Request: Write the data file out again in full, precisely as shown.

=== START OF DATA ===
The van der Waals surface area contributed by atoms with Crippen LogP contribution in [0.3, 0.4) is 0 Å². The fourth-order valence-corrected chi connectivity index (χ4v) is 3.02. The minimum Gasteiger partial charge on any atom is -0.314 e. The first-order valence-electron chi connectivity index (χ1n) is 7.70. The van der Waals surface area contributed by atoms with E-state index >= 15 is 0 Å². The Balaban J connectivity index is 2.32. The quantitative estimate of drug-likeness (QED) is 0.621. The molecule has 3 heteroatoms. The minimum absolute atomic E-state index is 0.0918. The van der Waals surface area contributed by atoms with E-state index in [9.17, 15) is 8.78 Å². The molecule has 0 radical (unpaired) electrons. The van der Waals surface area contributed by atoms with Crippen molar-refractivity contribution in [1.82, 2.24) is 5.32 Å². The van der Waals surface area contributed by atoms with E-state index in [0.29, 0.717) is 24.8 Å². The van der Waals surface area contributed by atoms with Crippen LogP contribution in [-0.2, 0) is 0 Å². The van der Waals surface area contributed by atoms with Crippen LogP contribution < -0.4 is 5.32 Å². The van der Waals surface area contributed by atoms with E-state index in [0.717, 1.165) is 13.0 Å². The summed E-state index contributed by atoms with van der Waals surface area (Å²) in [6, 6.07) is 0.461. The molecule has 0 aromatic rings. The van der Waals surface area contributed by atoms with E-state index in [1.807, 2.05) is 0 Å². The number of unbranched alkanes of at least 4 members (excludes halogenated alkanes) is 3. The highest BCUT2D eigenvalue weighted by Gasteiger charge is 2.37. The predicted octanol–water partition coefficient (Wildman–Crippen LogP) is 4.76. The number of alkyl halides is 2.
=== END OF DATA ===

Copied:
The van der Waals surface area contributed by atoms with Crippen LogP contribution in [0.3, 0.4) is 0 Å². The fourth-order valence-corrected chi connectivity index (χ4v) is 3.02. The minimum Gasteiger partial charge on any atom is -0.314 e. The first-order valence-electron chi connectivity index (χ1n) is 7.70. The van der Waals surface area contributed by atoms with E-state index >= 15 is 0 Å². The Balaban J connectivity index is 2.32. The quantitative estimate of drug-likeness (QED) is 0.621. The molecule has 3 heteroatoms. The minimum absolute atomic E-state index is 0.0918. The van der Waals surface area contributed by atoms with E-state index in [9.17, 15) is 8.78 Å². The molecule has 0 radical (unpaired) electrons. The van der Waals surface area contributed by atoms with Crippen molar-refractivity contribution in [1.82, 2.24) is 5.32 Å². The van der Waals surface area contributed by atoms with E-state index in [0.29, 0.717) is 24.8 Å². The van der Waals surface area contributed by atoms with Crippen LogP contribution in [-0.2, 0) is 0 Å². The van der Waals surface area contributed by atoms with Crippen LogP contribution < -0.4 is 5.32 Å². The van der Waals surface area contributed by atoms with E-state index in [0.717, 1.165) is 13.0 Å². The summed E-state index contributed by atoms with van der Waals surface area (Å²) in [6, 6.07) is 0.461. The molecule has 0 aromatic rings. The van der Waals surface area contributed by atoms with E-state index in [1.807, 2.05) is 0 Å². The number of unbranched alkanes of at least 4 members (excludes halogenated alkanes) is 3. The highest BCUT2D eigenvalue weighted by Gasteiger charge is 2.37. The predicted octanol–water partition coefficient (Wildman–Crippen LogP) is 4.76. The number of alkyl halides is 2.